• 85) ‘I just can't wait for Southern Cross Station to be completed and all the trains to go back to normal.’
  • 86) ‘She went back to Ridgeway School earlier in September and couldn't wait to catch up with her friends.’
  • 87) ‘It used to be that you couldn't wait to turn 18 so you could go to the Republik.’
  • 88) ‘Like nearly everyone who comes to Cape Town, we couldn't wait to head straight up Table Mountain.’
  • 89) ‘By the time I reached home every item of clothing I was wearing was nasty and I couldn't wait to strip off.’
  • 90) ‘Jason says: am going stir crazy… can't wait for Zoe to come pick up and take me to Ashford!’
  • 91) ‘He admits he dreaded weekends and couldn't wait to get back to work.’
  • 92) ‘I spent all those years in school and couldn't wait to leave and here I am, 25 years later, going back.’
  • 93) ‘I made many good friends at work and had always enjoyed my time there, but by the time it was over I couldn't wait to see the back of the place.’
  • 94) ‘It hadn't occurred to me that people taking an acting class would find this scary, when I couldn't wait to get started.’
  • 95) ‘If you can't wait till then check out their new Video/DVD on the EMI label, it's in the shops now.’
  • 96) ‘I can't wait till Christmas morning and we can set it up together.’
  • 97) ‘And even though the event is eleven months away, I'm sure that like me, you just can't wait!’
  • 98) ‘Seneca ridiculed a wealthy man because he kept a handsome slave who was dressed like a woman when he waited at table.’
  • 99) ‘He was one of the footmen who waited at table.’
  • 100) ‘If the truth be known, waiting tables was my only income.’
  • 101) ‘The role involves mainly waiting tables, but occasionally also working behind the bar.’
  • 102) ‘The only member of that group who will wait on tables next Sunday is Sean Carroll who has served at all of the 45 parties.’
  • 103) ‘I felt like a fraud, sitting in a pleasant room, served three delicious meals a day and being waited on by quietly efficient and obviously busy staff who even spoke a little English.’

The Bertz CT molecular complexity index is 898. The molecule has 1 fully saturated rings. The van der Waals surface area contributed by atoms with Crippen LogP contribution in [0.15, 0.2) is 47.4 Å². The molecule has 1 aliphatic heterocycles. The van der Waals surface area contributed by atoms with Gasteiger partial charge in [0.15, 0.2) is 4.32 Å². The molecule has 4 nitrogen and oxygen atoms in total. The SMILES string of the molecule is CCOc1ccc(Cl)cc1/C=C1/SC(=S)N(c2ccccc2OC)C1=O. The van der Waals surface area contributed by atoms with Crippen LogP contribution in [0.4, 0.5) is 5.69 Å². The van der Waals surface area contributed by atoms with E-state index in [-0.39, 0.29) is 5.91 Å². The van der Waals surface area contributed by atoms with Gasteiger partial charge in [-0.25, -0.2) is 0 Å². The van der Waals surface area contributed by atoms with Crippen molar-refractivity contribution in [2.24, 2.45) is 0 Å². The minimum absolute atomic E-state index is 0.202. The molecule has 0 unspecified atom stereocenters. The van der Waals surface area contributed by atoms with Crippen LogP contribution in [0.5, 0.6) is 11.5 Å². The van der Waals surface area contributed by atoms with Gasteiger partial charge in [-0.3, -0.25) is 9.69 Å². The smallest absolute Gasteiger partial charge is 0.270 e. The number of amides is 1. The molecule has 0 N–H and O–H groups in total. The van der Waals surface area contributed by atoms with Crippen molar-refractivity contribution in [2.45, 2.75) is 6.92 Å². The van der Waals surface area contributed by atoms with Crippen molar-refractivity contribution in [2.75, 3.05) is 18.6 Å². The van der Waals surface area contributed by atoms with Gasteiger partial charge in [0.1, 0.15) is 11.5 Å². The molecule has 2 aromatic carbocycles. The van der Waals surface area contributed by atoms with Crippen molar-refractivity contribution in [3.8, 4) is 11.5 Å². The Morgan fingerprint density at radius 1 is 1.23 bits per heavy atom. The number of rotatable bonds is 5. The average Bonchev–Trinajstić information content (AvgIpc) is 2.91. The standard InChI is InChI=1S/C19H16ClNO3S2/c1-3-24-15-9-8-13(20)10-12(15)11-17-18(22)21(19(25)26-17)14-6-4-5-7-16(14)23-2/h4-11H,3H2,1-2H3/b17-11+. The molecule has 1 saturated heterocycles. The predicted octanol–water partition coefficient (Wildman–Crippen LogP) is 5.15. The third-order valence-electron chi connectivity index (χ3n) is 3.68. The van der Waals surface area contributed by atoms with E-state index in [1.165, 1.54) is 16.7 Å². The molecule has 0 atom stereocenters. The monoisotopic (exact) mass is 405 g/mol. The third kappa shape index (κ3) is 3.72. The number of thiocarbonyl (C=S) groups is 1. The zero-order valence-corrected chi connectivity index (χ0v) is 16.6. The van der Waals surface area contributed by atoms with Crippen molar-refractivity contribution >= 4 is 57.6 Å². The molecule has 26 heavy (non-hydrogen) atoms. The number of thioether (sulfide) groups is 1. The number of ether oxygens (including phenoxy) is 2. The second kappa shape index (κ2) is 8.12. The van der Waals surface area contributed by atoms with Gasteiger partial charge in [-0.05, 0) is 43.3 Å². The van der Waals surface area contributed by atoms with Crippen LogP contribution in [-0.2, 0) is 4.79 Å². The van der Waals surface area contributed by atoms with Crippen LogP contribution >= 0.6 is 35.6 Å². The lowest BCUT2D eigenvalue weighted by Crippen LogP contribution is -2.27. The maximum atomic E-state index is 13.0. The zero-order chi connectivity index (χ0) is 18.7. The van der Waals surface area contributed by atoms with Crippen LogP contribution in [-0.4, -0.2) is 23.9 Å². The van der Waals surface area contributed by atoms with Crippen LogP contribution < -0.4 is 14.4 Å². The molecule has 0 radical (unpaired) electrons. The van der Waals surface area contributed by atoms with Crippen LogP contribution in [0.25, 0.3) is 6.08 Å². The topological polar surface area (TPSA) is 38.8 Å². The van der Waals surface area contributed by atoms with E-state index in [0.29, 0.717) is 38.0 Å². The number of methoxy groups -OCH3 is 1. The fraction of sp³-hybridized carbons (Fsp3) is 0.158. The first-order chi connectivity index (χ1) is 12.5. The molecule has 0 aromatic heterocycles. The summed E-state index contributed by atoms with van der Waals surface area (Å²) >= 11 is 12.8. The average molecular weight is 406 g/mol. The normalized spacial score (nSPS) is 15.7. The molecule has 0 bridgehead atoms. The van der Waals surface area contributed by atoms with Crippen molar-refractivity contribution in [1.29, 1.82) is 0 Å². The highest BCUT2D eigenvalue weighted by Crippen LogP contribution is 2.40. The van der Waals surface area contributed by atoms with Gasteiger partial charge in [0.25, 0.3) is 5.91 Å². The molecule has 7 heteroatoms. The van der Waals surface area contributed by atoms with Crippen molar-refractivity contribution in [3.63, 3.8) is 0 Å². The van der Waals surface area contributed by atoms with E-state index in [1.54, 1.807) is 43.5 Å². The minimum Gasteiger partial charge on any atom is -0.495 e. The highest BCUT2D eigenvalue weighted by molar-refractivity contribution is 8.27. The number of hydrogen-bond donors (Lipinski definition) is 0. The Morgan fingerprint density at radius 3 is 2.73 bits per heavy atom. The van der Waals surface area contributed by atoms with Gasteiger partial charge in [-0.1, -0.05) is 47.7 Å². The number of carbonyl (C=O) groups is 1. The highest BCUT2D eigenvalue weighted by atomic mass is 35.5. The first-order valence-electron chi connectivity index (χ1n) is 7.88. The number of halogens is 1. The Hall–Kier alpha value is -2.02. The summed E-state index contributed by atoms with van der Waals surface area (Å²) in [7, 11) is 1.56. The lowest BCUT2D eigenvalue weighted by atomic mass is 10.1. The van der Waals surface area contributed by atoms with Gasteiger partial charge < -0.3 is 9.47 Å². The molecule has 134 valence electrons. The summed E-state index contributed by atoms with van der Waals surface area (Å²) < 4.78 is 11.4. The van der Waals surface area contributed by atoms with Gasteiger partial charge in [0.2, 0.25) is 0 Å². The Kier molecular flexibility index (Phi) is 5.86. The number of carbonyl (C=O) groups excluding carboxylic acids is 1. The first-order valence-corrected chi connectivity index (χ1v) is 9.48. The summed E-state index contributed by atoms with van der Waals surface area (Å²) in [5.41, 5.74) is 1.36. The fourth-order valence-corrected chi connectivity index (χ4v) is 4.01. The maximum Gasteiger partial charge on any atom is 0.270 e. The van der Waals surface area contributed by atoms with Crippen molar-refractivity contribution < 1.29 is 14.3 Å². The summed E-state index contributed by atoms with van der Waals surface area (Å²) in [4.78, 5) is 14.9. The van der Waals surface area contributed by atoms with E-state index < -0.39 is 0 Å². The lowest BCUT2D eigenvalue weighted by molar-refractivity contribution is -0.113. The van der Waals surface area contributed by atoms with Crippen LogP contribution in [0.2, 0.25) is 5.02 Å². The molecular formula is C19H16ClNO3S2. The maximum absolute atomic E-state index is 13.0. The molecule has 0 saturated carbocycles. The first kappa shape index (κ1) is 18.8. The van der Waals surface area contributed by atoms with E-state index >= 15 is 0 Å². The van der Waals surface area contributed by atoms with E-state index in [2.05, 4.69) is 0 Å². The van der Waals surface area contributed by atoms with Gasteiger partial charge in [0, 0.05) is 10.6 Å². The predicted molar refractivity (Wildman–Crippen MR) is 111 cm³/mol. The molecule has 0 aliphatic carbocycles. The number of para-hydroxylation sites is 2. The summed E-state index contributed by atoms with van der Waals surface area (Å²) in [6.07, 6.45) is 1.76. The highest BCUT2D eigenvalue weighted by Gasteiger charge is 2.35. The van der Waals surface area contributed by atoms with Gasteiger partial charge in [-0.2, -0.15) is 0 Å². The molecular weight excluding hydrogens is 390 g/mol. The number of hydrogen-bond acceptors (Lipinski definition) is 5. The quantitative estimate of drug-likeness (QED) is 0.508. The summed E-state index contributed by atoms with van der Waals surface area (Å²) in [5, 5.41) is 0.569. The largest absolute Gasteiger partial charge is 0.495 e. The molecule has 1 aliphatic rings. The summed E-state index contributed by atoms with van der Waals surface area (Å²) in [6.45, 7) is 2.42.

• 104) ‘He then worked as an electronic appliance technician before switching to blue-collar jobs such as waiting on restaurant tables and selling audio equipment.’
  • 105) ‘The greatest of celebrity musicians will do fine under any system, while those who are currently waiting on tables or driving a cab to support themselves have nothing to lose.’
  • 106) ‘The arts for most is a sacrifice and in New Zealand many of your favorite local artists may well have served you a drink, or waited on your table - when anywhere else in the world they may well be living the high life.’
  • 107) ‘The fortnight was officially launched on Tuesday, with visitors to the city's Market Square being waited on and served fine food and drink.’
  • 108) ‘Some 12 or so young people from the Fagley Youth Club waited on table, served our food and generally looked after us to make it a wonderful party.’
  • 109) ‘In 1938, a young Tennessee Williams earned his keep waiting on tables in nearby Toulouse Street.’
  • 110) ‘No free training and advice, no house, clothes and media spotlight, just singing, acting, shooting or writing between waiting on tables and scrubbing floors.’
  • 111) ‘Testino arrived from Lima, in Peru, almost thirty years ago, with nothing to his name and ended up waiting tables to pay his way.’
  • 112) ‘Show up early, because no matter what time you go, there will be an interminable wait.’
  • 113) ‘Unfortunately, a train has just left the station, and it will be quite a wait for the next one.’
  • 114) ‘Desperate motorists say they face an hour wait when trying to leave the car park at the end of the day.’
  • 115) ‘Meanwhile, local families with loved ones on holiday in southern Asia face an anxious wait for news.’
  • 116) ‘The announcement ends a long wait for a permanent successor to Dean Robinson, who left the club in March.’
  • 117) ‘Now she has been told that her operation has been postponed for two months in addition to the usual wait of three to four months.’
  • 118) ‘Rowena knew what this involved: a wait of several hours in a small and sometimes crowded waiting room.’
  • 119) ‘Rather than making a mad dash and then facing an indefinite wait at the station, check Tubetrack for your next train.’
  • 120) ‘Meanwhile passengers have faced waits of up to 6 hours between check-in and departure.’
  • 121) ‘When clients come to me I see them once or twice to see if I'm the right architect, and then there's the wait period.’
  • 122) ‘Travellers to North America face a further wait as US airspace remained closed this evening.’
  • 123) ‘With only two lifts operational at any one time and 12 floors to service the wait intervals drove many to the stairs.’
  • 124) ‘But for Fred Storr, on the waiting list since November, the wait was too long.’
  • 125) ‘The wait seemed interminable, and slowly she nodded off to sleep.’
  • 126) ‘Also today, news comes that British holidaymakers heading for the United States face a five-hour wait to check in.’
  • 127) ‘As for getting swift action, our 30-year wait speaks for itself.’
  • 128) ‘Customer wait time has been reduced by more than 3.4 days.’
  • 129) ‘Patients experience shorter wait times because they can plan ahead for a specific date and approximate procedure time.’
  • 130) ‘So the big question is, has the wait been worth it?’
  • 131) ‘Her family faced an agonising wait to see the extent of her injuries.’